Staying Warm in Cold Waters

Dive quarry waters get mighty cold once you drop below 20-feet. And without some sort of protection from that cold scuba divers would stay down no longer than it takes a cat to dip a paw. You can’t enjoy a diving adventure when cold water keeps you from visiting the underwater attractions.

To keep from freezing while they’re in the water divers wear dive suits. Those dive suits work in different ways (depending on the design) to help protect the body from the frigid temperatures.

Divers have some options when choosing the type of dive suit they need for a given underwater trip. The two basic kinds of suit used for recreational diving include the wetsuit, and the dry suit.

Wetsuits are the most common for sport diving. Made of neoprene, similar to the Honeywell 17000, they range in thickness from one millimeter all the way up to 10 millimeter. Ten-millimeter wetsuits are rare in recreational diving. Divers use them almost exclusively for commercial operations.

A wetsuit insulates the diver by fitting snugly. It allows a thin layer of water to enter, and form, between the body and the neoprene material. Once this layer is in place it mostly stays in place. The suit allows very little exchange between the inside water and the outside water.

The body heat warms the inner layer of water, which creates the insulating barrier, and keeps the body warm.

When first jumping into the water the scuba diver gets an initial chill as the water enters the suit. That chill quickly goes away as the water layer warms to the body temperature. From that point on the insulating effect takes over, and the diver stays warm throughout the dive (as long as the suit fits properly).

One to three millimeter wetsuits work well in warmer waters like the tropics. They also work great for shallow dives of no more than 20-feet where the sun keeps the water above sixty to sixty-five degrees. Any colder than that, and these thin suits no longer insulate the body.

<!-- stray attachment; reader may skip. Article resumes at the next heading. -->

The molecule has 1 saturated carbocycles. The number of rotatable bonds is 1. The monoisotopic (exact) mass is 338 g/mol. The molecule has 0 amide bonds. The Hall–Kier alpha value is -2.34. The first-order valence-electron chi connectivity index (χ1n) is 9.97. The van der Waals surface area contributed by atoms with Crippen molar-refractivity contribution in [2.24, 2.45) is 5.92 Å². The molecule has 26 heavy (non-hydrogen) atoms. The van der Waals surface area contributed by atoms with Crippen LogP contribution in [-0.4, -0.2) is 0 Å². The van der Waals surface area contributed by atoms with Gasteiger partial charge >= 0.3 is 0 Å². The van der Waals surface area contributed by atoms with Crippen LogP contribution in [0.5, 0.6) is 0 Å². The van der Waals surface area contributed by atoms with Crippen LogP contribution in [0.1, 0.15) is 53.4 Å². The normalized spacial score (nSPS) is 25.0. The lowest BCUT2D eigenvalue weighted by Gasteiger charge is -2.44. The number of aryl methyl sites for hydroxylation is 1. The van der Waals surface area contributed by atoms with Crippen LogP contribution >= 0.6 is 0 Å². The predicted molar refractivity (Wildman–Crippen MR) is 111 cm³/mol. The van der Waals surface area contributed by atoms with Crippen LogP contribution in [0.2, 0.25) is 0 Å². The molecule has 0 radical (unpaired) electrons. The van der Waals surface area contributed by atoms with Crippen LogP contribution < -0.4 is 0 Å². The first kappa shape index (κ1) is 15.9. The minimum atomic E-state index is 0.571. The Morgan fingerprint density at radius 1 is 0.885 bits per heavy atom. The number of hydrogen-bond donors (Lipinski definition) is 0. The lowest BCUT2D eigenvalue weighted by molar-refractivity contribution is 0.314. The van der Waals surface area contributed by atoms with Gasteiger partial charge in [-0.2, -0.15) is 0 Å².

Manufacturers rate five millimeter suits and thicker for temperatures down around 50-degrees. Although you can dive these thicker suits in colder waters. It depends on your personal tolerance to lower temperatures. In my younger days I dove in water temperatures as low as 39-degrees with my 7-millimeter wetsuit. During those dives I stayed comfortable.

These days those colder waters get to me rather fast though. And though I occasionally make a dive into them, it’s rarely more than a short dive. The cold doesn’t bother me so much during the dive as afterward. The last time I dove a cold-water quarry in a recent April I didn’t warm up until a week later.

Dry suits for recreational diving are either semi-dry, or full dry.

Semi-dry suits have rubber seals at the wrists and ankles to minimize water entry. These suits are also neoprene, and the main difference between this and the wetsuit, other than the seals, is that the semi-dry suit is extra thick.

If the semi-dry suit accidentally floods it acts as a wetsuit. It still gives some insulation from the cold water.

Full dry suit seals are tight enough that no water gets into the suit. Most divers wear insulating undergarments designed for use with dry suits. Reading through a Honeywell 50250 S review, some divers also use the air purifier to improve lung function and make getting into a dry suit easier. Some wear sweat clothes, or insulated underwear.

The air forms a gap between the suit and the body. The body heat, assisted by the undergarments, warms the air. The warmed air insulates the diver.

When a dry suit accidentally floods the suit loses its insulation. The diver has no protection from the cold.

Without protection scuba divers get cold in water temperatures below 80-degrees. Diving suits protect against those colder waters.